by K. Koenig
When I sat down last Saturday in the 1078 Gallery to watch Rogue Theatre’s presentation of Tom Stoppard’s, Arcadia, it had been quite some time since I’d read the play. I did, however, vividly remember one exchange from the opening scene. Thomasina Coverly (Ashley Garlick), a young woman ahead of her time and treading the edges of God’s province with her mathematical theories, describes how jam, once it’s mixed into rice pudding, cannot be separated from the pudding by stirring backwards. The mixing is a one-way street. This image of inevitability stuck with me, defining the play in my memory.
Yet, what struck me while watching the play unfold through the performances of an incredibly strong cast under the direction of Amber Miller, was not inevitability, but complexity. Physicist Nassim Haramein contends that what we believe to be solid makes up only .00000001% of the universe. Which makes complete sense when we watch Bernard Nightengale (Joe Hilsee), an excitable academic, invent an entirely new explanation for Lord Byron’s flight from England, based solely on an annotation from a game book, the sales slip for a book of poetry, and the textual analysis of several reviews. What he wants to believe shapes what he sees.
The same is true of historian Hannah Jarvis (Hilary Tellesen), especially in the moment when she confuses the figure of a hermit drawn into a landscape sketchbook for effect with the portrait of an actual hermit. As a side note, Tellesen’s small touches added a great deal of humanity to Hannah’s character, which might otherwise be so driven as to be completely unsympathetic.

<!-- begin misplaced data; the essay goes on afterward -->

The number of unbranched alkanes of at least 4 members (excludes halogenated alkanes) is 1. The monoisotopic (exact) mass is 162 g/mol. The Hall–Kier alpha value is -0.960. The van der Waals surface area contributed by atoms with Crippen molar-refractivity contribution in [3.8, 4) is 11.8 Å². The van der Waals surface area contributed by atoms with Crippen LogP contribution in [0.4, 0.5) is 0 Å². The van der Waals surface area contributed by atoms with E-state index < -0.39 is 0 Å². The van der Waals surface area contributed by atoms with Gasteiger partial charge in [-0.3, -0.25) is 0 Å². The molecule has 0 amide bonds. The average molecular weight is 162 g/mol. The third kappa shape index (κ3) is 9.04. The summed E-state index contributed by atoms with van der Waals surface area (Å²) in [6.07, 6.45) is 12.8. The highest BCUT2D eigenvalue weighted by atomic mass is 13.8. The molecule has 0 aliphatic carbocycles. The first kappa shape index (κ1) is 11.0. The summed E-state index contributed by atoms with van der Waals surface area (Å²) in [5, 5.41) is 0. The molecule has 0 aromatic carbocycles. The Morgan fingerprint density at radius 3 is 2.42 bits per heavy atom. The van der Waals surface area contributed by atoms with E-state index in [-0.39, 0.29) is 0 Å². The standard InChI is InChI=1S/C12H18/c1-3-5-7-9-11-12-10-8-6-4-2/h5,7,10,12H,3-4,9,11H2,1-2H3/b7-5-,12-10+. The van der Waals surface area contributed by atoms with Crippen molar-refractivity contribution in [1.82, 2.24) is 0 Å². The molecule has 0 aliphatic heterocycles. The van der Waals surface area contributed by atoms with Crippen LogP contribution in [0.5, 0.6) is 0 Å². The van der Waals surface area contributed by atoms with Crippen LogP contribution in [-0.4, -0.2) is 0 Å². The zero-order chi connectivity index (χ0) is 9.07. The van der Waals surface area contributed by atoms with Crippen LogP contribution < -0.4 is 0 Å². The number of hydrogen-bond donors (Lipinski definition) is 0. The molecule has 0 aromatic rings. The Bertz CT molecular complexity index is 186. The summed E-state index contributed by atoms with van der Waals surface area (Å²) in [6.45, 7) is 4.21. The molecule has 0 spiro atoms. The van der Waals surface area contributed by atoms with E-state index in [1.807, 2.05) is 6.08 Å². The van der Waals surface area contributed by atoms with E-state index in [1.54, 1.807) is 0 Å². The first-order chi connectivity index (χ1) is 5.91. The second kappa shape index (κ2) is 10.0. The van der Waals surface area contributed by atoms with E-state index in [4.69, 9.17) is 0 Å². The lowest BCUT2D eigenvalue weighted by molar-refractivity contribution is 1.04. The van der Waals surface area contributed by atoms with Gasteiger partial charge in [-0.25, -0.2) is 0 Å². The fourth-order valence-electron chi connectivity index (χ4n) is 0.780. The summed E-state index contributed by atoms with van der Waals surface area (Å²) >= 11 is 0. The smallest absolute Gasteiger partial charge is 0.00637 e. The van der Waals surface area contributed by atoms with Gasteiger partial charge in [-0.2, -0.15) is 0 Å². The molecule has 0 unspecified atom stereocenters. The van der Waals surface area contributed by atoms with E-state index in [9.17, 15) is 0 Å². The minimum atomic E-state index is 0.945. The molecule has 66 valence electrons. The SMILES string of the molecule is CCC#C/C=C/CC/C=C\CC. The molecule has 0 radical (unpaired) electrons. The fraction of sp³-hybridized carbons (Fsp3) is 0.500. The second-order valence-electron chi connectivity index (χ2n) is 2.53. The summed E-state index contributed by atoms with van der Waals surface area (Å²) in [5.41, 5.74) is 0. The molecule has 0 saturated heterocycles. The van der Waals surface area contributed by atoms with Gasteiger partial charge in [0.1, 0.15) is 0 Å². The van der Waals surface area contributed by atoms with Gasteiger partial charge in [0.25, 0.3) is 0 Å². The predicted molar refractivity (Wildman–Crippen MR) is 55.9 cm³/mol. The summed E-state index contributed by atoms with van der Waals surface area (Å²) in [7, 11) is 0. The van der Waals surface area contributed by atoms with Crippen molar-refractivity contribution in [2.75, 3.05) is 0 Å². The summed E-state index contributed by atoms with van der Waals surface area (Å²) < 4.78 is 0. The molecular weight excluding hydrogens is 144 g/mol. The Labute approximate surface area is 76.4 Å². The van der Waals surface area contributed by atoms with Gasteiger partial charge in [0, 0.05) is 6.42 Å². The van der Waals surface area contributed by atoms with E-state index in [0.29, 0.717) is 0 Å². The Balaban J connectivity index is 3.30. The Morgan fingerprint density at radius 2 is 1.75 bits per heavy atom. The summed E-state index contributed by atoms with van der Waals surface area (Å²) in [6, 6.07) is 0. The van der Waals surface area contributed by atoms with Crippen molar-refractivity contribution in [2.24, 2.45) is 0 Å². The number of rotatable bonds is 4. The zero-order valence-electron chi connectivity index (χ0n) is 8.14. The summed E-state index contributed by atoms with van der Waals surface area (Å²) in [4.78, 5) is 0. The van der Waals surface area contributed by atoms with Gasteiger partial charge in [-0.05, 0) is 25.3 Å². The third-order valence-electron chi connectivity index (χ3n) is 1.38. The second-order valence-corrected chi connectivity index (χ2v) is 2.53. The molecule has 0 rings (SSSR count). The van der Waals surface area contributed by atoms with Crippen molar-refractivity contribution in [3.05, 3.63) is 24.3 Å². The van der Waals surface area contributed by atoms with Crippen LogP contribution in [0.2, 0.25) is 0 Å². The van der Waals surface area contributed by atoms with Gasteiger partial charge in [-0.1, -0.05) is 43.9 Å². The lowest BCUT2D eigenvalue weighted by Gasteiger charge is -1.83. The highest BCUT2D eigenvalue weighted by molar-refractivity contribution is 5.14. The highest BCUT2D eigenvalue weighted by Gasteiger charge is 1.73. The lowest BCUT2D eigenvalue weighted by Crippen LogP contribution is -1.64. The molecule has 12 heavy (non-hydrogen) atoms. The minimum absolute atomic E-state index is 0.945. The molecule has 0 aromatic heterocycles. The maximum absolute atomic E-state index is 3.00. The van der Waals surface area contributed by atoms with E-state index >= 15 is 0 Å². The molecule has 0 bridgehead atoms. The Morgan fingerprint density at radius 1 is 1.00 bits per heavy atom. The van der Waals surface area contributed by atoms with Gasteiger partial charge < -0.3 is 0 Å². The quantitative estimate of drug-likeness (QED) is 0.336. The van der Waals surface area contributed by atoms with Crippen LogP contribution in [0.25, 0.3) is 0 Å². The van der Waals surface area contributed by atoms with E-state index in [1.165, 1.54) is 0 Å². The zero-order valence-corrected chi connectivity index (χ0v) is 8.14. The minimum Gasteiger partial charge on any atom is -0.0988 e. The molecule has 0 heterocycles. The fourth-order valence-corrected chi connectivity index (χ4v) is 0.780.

In fact, Thomasina’s judgement of Fermat’s theorem as a joke “to make us all mad,” might also apply to the seeming conclusiveness of Stoppard’s play, which follows its own heat consumption path to a somewhat chilling resolution. Yet, Stoppard’s layering of passions, storylines, timelines, math theorems, philosophical inquiry, and Romantic poetry, is masterful throughout, as is the overlapping nature of the conversations, which allow for one misunderstanding after another. Wit is the consistent thread throughout, the jam slowly mixing into and staining the rice pudding pink.
While Rogue Theatre’s staging of Arcadia has unfortunately finished its run, if you enjoy the challenge of a play that mixes wit and madness, that parallels multiple characters in two eras, and whose characters debate the nature of God and limitations of science, you’ll love Stoppard’s play. Like Fringe, Arcadia is where scientific study and historical research consistently fall short of explaining the universe, because they cannot account for the vagaries of the human heart.
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